Finding suitable replacements for chromates has been a focus of the corrosion inhibition and protection community for decades. The early efforts were largely unsuccessful, prompting the community to take a step back and look closely at the mechanisms of corrosion inhibition provided by chromates. The primary objective of this project was to develop a fundamental understanding of the existing chromate-free inhibitors and inhibitory coating systems with the ultimate goal of providing scientists and engineers developing such coatings information to help them improve their products. This project represented the first large-scale research effort addressing non-chromate inhibitors.

Technical Approach

The approach was to address, concurrently, a number of critical, cross-cutting, and underlying issues. These issues formed the basis for individual projects or tasks, which were run simultaneously. They included studies of some leading non-chromate inhibitor technologies—trivalent chromium process (TCP); molybdate, silicate, Zn2+, and praseodymium inhibitors found in commercial chromate-free primers; and additional rare earth metal cations such as Ce3+, or, La3+. The affects of surface treatments on coating adhesion, solubility of modern chromate-free pigments, and the performance of non-chromate coating systems were studied. Finally, novel methods to monitor corrosion of metallic films underneath organic coating systems were evaluated.


TCP coatings were studied on several aluminum (Al) alloys. TCP coating provides both anodic and cathodic protection by physically blocking Al-rich sites (oxidation) and copper (Cu)-rich intermetallics (reduction), resulting in 10 times greater polarization resistance and suppressed anodic and cathodic currents around the open circuit potential. TCP coating can release chromium into solution, which can then form a film on the surface of an uncoated alloy surface exposed in close proximity. The polarization resistance of the uncoated surface near a TCP-coated surface is higher than uncoated controls, which indicates the TCP coating can provide active corrosion inhibition.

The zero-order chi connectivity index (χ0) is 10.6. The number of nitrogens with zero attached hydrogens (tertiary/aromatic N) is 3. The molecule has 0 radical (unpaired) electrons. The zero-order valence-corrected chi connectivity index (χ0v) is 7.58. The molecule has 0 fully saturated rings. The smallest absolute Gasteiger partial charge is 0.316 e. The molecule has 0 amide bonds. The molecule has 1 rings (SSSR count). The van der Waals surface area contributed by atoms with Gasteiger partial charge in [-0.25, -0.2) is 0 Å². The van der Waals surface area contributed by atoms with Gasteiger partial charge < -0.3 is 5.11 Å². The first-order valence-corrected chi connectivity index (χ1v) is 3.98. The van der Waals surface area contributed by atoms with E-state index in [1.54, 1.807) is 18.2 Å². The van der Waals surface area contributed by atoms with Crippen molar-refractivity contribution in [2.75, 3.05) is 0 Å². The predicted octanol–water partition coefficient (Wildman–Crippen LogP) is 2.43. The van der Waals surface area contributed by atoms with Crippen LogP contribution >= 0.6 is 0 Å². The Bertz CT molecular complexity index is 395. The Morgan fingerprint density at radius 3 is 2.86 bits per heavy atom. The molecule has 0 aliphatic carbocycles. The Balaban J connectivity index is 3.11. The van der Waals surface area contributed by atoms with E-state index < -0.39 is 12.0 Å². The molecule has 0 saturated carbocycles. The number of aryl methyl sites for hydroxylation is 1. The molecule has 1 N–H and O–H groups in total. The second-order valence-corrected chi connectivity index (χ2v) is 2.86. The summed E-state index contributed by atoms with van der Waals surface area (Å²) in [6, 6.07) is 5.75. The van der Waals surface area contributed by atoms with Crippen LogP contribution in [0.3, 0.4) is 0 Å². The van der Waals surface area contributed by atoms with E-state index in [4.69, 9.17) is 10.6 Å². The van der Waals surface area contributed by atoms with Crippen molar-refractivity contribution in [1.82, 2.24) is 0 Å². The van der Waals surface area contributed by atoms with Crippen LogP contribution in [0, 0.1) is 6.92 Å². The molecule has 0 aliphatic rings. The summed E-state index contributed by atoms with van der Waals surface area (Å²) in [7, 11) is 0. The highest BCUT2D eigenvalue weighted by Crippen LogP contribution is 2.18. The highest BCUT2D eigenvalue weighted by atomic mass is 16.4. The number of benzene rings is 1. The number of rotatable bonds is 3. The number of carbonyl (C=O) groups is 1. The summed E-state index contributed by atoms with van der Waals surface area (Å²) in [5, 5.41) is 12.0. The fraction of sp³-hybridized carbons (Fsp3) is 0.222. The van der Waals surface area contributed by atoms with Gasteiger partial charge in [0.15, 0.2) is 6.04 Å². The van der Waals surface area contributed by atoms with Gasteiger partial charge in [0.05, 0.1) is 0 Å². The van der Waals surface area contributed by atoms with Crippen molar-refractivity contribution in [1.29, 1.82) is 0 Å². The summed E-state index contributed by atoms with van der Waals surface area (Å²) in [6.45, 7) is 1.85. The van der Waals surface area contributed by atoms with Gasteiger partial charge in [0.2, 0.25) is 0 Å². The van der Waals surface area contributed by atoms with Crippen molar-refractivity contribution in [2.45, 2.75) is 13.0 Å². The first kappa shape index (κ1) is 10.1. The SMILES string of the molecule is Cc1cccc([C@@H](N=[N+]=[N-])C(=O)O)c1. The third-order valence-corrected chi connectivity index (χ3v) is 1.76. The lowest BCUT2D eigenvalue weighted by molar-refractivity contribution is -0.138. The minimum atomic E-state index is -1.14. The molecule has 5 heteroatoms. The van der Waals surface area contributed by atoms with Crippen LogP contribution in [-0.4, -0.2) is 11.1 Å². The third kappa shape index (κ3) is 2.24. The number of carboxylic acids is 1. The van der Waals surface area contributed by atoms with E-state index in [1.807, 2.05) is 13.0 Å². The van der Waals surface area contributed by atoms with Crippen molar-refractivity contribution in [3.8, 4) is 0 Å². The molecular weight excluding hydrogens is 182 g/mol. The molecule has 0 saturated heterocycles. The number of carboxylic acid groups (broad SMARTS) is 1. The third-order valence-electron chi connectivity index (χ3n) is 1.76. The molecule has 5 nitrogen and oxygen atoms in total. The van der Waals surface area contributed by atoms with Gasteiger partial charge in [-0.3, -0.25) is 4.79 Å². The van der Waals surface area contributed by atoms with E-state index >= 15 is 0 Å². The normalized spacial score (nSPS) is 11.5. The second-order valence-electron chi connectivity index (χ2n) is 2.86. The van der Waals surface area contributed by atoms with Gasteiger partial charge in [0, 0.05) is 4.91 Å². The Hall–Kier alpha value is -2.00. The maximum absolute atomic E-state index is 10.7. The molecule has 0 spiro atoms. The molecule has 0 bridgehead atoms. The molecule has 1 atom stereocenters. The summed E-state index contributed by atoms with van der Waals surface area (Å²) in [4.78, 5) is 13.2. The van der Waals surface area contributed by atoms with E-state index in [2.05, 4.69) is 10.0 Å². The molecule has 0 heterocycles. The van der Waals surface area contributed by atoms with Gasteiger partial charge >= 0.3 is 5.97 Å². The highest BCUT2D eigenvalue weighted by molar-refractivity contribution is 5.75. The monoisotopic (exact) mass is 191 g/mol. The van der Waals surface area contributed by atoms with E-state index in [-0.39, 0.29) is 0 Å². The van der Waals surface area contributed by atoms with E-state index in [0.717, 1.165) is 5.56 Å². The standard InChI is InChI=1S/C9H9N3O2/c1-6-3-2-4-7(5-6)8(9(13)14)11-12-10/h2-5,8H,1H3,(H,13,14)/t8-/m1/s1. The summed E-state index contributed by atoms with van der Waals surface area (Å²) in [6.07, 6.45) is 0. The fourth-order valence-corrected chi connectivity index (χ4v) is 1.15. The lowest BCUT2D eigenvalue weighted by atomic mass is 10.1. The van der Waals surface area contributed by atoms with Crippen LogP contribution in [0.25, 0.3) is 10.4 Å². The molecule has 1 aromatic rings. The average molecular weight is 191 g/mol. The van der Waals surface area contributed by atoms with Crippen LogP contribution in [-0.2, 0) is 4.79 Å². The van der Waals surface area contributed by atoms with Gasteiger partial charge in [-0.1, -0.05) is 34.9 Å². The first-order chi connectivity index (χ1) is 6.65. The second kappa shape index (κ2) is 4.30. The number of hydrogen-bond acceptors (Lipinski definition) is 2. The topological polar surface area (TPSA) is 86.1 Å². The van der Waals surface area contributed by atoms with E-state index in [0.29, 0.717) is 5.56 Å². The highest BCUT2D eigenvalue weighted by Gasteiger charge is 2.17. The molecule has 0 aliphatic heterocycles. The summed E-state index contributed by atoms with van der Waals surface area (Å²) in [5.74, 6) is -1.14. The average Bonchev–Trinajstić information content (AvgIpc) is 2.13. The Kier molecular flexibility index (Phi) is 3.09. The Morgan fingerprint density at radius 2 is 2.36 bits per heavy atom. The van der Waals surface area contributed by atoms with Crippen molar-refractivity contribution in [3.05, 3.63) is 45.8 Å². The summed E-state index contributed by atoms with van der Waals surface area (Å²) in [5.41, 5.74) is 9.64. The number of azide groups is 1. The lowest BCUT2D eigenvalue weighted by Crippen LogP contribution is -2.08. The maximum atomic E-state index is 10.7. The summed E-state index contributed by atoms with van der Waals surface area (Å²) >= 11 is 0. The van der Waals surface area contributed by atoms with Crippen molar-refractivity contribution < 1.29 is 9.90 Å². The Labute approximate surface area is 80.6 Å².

The inhibition performance of molybdate, silicate, and praseodymium was studied, and a mechanism for each inhibitor was postulated. Molybdate inhibition is optimal at near-neutral pH. MoO3 imparts anodic inhibition by ennobling the pitting potential. Silicate is a strong anodic inhibitor in highly alkaline conditions, increasing the pitting potential by as much as 1 V. Praseodymium imparts cathodic inhibition at near-neutral pH, lowering the oxygen reduction kinetics by a factor of 10. 

A comparative study on the corrosion inhibition caused by rare earth metal cations, Ce3+, Pr3+, La3+, and Zn2+ cations on AA 2024-T3 alloy was performed. Cathodic polarization showed that these inhibitor ions suppress the oxygen reduction reaction (ORR) to varying extents with Zn2+ providing the best inhibition. It was observed that Pr3+ exhibits windows of concentration in which the corrosion rate is minimum, similar to the Ce3+ cation. Scanning electron microscopy studies showed that the mechanism of inhibition of the Pr3+ ion is also similar to that of the Ce3+ ion. Lanthanum is not an effective inhibitor of the alloy as inferred from both electrochemical experiments and microscopic analysis on 2024-T3. Results show that Zn2+ is an effective inhibitor with inhibition arising from the precipitation of mixed Zn hydroxide/Zn hydroxycarbonate surface film.